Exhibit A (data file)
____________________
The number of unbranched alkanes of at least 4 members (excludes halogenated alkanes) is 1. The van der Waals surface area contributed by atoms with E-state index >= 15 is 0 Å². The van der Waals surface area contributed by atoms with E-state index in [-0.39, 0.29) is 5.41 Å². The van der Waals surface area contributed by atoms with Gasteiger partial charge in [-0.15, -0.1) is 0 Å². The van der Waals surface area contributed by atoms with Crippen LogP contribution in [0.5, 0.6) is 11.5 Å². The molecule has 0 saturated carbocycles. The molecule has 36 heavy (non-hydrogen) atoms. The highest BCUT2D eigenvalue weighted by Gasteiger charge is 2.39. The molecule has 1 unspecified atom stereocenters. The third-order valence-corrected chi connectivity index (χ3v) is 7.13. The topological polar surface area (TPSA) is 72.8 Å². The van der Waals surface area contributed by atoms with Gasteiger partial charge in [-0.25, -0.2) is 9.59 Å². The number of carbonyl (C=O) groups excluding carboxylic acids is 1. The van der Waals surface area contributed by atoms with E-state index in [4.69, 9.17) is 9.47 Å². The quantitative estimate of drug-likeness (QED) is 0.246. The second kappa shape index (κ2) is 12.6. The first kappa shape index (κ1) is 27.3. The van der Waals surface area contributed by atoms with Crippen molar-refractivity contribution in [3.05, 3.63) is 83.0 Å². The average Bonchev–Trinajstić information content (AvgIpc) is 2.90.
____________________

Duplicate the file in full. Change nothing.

The number of unbranched alkanes of at least 4 members (excludes halogenated alkanes) is 1. The van der Waals surface area contributed by atoms with E-state index >= 15 is 0 Å². The van der Waals surface area contributed by atoms with E-state index in [-0.39, 0.29) is 5.41 Å². The van der Waals surface area contributed by atoms with Gasteiger partial charge in [-0.15, -0.1) is 0 Å². The van der Waals surface area contributed by atoms with Crippen LogP contribution in [0.5, 0.6) is 11.5 Å². The molecule has 0 saturated carbocycles. The molecule has 36 heavy (non-hydrogen) atoms. The highest BCUT2D eigenvalue weighted by Gasteiger charge is 2.39. The molecule has 1 unspecified atom stereocenters. The third-order valence-corrected chi connectivity index (χ3v) is 7.13. The topological polar surface area (TPSA) is 72.8 Å². The van der Waals surface area contributed by atoms with Gasteiger partial charge in [-0.25, -0.2) is 9.59 Å². The number of carbonyl (C=O) groups excluding carboxylic acids is 1. The van der Waals surface area contributed by atoms with E-state index in [4.69, 9.17) is 9.47 Å². The quantitative estimate of drug-likeness (QED) is 0.246. The second kappa shape index (κ2) is 12.6. The first kappa shape index (κ1) is 27.3. The van der Waals surface area contributed by atoms with Crippen molar-refractivity contribution in [3.05, 3.63) is 83.0 Å². The average Bonchev–Trinajstić information content (AvgIpc) is 2.90.